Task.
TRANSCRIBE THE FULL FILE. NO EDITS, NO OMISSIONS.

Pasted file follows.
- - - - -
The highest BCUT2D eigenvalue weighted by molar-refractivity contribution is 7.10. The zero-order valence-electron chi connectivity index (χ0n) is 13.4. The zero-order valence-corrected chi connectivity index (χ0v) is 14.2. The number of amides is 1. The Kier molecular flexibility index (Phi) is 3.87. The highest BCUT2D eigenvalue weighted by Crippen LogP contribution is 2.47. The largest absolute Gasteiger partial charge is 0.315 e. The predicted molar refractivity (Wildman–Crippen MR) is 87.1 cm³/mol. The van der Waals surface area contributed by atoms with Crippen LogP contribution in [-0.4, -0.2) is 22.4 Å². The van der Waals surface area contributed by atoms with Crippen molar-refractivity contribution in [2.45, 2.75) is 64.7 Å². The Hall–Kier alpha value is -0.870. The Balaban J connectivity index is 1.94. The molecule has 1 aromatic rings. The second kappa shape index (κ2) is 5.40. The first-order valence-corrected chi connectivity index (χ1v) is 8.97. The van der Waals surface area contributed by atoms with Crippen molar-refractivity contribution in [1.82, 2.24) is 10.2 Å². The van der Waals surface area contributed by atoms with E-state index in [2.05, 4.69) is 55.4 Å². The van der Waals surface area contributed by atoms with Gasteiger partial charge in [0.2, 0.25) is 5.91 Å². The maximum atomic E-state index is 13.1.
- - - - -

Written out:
The highest BCUT2D eigenvalue weighted by molar-refractivity contribution is 7.10. The zero-order valence-electron chi connectivity index (χ0n) is 13.4. The zero-order valence-corrected chi connectivity index (χ0v) is 14.2. The number of amides is 1. The Kier molecular flexibility index (Phi) is 3.87. The highest BCUT2D eigenvalue weighted by Crippen LogP contribution is 2.47. The largest absolute Gasteiger partial charge is 0.315 e. The predicted molar refractivity (Wildman–Crippen MR) is 87.1 cm³/mol. The van der Waals surface area contributed by atoms with Crippen LogP contribution in [-0.4, -0.2) is 22.4 Å². The van der Waals surface area contributed by atoms with Crippen molar-refractivity contribution in [2.45, 2.75) is 64.7 Å². The Hall–Kier alpha value is -0.870. The Balaban J connectivity index is 1.94. The molecule has 1 aromatic rings. The second kappa shape index (κ2) is 5.40. The first-order valence-corrected chi connectivity index (χ1v) is 8.97. The van der Waals surface area contributed by atoms with Crippen molar-refractivity contribution in [1.82, 2.24) is 10.2 Å². The van der Waals surface area contributed by atoms with E-state index in [2.05, 4.69) is 55.4 Å². The van der Waals surface area contributed by atoms with Gasteiger partial charge in [0.2, 0.25) is 5.91 Å². The maximum atomic E-state index is 13.1.